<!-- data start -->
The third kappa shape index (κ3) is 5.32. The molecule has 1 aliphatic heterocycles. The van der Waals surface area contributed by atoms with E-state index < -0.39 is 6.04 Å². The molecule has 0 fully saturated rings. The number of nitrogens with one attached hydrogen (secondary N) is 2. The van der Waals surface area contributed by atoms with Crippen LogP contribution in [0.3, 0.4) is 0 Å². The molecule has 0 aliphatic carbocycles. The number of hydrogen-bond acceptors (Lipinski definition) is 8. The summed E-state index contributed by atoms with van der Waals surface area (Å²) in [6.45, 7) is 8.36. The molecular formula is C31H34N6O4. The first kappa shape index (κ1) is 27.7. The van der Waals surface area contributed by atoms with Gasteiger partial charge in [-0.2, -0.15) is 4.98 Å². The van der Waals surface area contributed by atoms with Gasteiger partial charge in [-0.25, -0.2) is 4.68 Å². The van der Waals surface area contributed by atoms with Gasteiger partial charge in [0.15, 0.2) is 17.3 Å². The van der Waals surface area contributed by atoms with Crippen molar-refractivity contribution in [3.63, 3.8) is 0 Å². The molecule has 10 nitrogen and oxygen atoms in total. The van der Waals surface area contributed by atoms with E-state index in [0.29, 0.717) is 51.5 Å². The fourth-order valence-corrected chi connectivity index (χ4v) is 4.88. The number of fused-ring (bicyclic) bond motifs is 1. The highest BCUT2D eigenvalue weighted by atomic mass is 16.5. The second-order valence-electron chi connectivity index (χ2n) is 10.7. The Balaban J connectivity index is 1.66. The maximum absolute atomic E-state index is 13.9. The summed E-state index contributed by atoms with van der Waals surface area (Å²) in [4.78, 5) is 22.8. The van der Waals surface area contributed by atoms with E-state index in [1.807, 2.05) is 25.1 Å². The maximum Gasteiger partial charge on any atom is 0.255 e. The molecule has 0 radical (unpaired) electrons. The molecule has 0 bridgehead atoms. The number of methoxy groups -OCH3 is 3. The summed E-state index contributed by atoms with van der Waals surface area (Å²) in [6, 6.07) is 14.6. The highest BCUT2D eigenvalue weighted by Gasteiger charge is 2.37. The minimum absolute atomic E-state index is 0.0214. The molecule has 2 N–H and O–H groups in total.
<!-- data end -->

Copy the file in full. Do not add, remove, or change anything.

The third kappa shape index (κ3) is 5.32. The molecule has 1 aliphatic heterocycles. The van der Waals surface area contributed by atoms with E-state index < -0.39 is 6.04 Å². The molecule has 0 fully saturated rings. The number of nitrogens with one attached hydrogen (secondary N) is 2. The van der Waals surface area contributed by atoms with Crippen LogP contribution in [0.3, 0.4) is 0 Å². The molecule has 0 aliphatic carbocycles. The number of hydrogen-bond acceptors (Lipinski definition) is 8. The summed E-state index contributed by atoms with van der Waals surface area (Å²) in [6.45, 7) is 8.36. The molecular formula is C31H34N6O4. The first kappa shape index (κ1) is 27.7. The van der Waals surface area contributed by atoms with Gasteiger partial charge in [-0.2, -0.15) is 4.98 Å². The van der Waals surface area contributed by atoms with Gasteiger partial charge in [-0.25, -0.2) is 4.68 Å². The van der Waals surface area contributed by atoms with Gasteiger partial charge in [0.15, 0.2) is 17.3 Å². The van der Waals surface area contributed by atoms with Crippen molar-refractivity contribution in [3.63, 3.8) is 0 Å². The molecule has 10 nitrogen and oxygen atoms in total. The van der Waals surface area contributed by atoms with E-state index in [0.29, 0.717) is 51.5 Å². The fourth-order valence-corrected chi connectivity index (χ4v) is 4.88. The number of fused-ring (bicyclic) bond motifs is 1. The highest BCUT2D eigenvalue weighted by atomic mass is 16.5. The second-order valence-electron chi connectivity index (χ2n) is 10.7. The Balaban J connectivity index is 1.66. The maximum absolute atomic E-state index is 13.9. The summed E-state index contributed by atoms with van der Waals surface area (Å²) in [4.78, 5) is 22.8. The van der Waals surface area contributed by atoms with E-state index in [1.807, 2.05) is 25.1 Å². The maximum Gasteiger partial charge on any atom is 0.255 e. The molecule has 0 radical (unpaired) electrons. The molecule has 0 bridgehead atoms. The number of methoxy groups -OCH3 is 3. The summed E-state index contributed by atoms with van der Waals surface area (Å²) in [6, 6.07) is 14.6. The highest BCUT2D eigenvalue weighted by Gasteiger charge is 2.37. The minimum absolute atomic E-state index is 0.0214. The molecule has 2 N–H and O–H groups in total.